UW Bothell Learning Technologies Blog Rotating Header Image

October, 2009:

Strategic Learning Environment Configurations in the Higher Education Sector in the U.K. and the U.S.

Strategic Learning Environment Configurations in the Higher Education Sector in the U.K. and the U.S.
Hanover Research Council

This report discusses emerging trends in the use of strategic learning environments at higher education institutions. It includes a summary of the trends in usage of various virtual learning environments, as well as discussions of the ways in which institutions are using new technologies such as Web 2.0 tools and personal learning environments.

Link: Strategic Learning Environment Configurations in the Higher Education UK and US.pdf

Blogs and wikis in the classroom

Blogs and wikis in the classroom
Elaine Plybon, Dallas Educational Technology Examiner

Over the last few years, more and more educators have begun using blogs and wikis in the classroom. This article will discuss what blogs and wikis are, some of their uses in the classroom, and provide resources for teachers who are hoping to begin using blogs and/or wikis this year.

Blogs, short for “web logs” have become popular through all social circles. Blogs give an author or authors an opportunity to share information with large groups of people via the web in a very easy-to-use format. Readers of articles are able to post comments to them, which makes each blog a dynamic work-in-progress. Often used as a distribution point for information, news, and updates, many companies, newspapers, and individuals have experienced benefits from starting a blog.

In the classroom, blogs can be used as a place for students to talk about what they have learned, discuss perspectives on a news item, or provide information to individuals who have an interest in the class. There are multiple sources for free blogs. Visit the “For more information” section of this article to find a few.

Wikis are another dynamic tool for use in the classroom. Wiki means “quickly” in Hawaiian. Whether that is how they were named or if it is an acronym for “What I Know Is”, using wikis is a way to create webpages without having any knowledge of the software programming languages required to write web pages. Wikis can be edited by several people, making them a useful tool for collaborative projects. Wikis also give students an opportunity to reveal what they have learned, begin conversations about topics they are researching, and display projects or other products from the classroom. Wikis are very easy to edit. Usually it only takes clicking an “Edit” button and a user will be given the opportunity to add their own content in a what-you-see-is-what-you-get (WYSIWYG) format. One example of a very popular wiki is Wikipedia.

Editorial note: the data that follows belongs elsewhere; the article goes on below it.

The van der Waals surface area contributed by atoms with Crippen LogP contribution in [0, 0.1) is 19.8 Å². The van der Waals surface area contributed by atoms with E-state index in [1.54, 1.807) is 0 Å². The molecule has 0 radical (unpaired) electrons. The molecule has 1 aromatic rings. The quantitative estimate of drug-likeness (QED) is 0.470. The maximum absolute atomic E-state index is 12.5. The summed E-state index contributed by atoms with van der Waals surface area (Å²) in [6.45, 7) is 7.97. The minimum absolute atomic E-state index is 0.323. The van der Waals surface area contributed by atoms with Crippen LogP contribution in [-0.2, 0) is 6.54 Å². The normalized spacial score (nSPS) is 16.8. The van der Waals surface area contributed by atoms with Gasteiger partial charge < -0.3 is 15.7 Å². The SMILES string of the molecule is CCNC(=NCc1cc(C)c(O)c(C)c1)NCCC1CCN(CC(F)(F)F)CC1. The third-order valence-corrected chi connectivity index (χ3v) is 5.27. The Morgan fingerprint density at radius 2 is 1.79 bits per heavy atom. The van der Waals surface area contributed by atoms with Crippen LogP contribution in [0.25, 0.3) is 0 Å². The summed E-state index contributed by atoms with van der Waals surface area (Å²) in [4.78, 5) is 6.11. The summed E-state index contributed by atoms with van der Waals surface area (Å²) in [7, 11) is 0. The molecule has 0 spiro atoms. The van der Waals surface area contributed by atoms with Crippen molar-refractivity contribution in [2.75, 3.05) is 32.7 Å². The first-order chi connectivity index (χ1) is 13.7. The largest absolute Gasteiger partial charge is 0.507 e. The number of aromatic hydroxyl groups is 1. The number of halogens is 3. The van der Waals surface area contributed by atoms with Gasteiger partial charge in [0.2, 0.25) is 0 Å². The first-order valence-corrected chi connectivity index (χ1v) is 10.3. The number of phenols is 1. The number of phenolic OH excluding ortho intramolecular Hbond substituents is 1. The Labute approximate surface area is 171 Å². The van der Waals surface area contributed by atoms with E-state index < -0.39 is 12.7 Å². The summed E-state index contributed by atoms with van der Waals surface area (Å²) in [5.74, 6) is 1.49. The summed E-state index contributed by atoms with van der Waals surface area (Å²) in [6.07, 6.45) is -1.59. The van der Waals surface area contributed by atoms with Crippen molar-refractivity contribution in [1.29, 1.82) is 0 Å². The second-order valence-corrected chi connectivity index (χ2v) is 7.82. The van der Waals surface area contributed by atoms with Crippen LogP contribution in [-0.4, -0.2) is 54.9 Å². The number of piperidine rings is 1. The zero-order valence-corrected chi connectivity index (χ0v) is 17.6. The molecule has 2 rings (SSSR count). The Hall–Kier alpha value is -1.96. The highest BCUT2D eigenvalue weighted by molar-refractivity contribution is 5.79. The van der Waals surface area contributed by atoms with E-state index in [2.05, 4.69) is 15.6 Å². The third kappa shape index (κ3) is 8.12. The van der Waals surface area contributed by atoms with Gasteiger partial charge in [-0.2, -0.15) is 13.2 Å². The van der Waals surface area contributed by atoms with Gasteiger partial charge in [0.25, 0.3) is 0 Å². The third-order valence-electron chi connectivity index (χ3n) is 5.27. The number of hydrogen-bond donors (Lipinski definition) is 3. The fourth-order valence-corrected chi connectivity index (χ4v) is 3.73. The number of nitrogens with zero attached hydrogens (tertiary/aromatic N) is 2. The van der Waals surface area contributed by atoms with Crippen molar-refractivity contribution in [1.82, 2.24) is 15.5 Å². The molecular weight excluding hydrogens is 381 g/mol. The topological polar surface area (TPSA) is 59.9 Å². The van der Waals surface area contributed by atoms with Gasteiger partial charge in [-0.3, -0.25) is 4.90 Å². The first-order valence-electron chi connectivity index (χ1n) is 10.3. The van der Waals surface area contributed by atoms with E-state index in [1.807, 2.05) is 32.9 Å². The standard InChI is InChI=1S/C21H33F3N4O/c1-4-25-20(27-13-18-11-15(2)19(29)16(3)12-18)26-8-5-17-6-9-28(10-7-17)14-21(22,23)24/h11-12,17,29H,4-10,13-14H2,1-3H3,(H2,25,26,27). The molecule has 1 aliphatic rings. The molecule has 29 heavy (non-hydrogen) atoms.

True for both blogs and wikis:
Adding graphics and files for download are fairly easy. Teachers can use either format as a source of information for parents, including homework assignments, classroom calendars, and contact information. It is also very important when using blogs or wikis that students be reminded about following copyright laws at all times. The temptation to use images and other information they find on the internet can be difficult to overcome in a copy-and-paste society.

There are some classrooms that use both blogs and wikis. However, in my opinion a teacher should determine which one is right for his/her own classroom use. In my science classroom, for example, we will use a wiki this year to showcase what we’ve learned, create a word wall, and work on group projects. Other classrooms might lend themselves more towards a blog – as a place for students to comment on each other’s ideas and information.

It is important, as with any technology in the classroom, to make sure that what is used is relevant and the right tool for each classroom. Deciding to teach students how to use every technology tool just because it is a cool tool and has a use in some classrooms is not good practice. A teacher must thoughtfully consider what each classroom needs and give students the information they need to be able to use the tool efficiently and effectively.

Read the full article at the link below…

Link: http://www.examiner.com/x-12200-Dallas-Educational-T…


Clay Rooks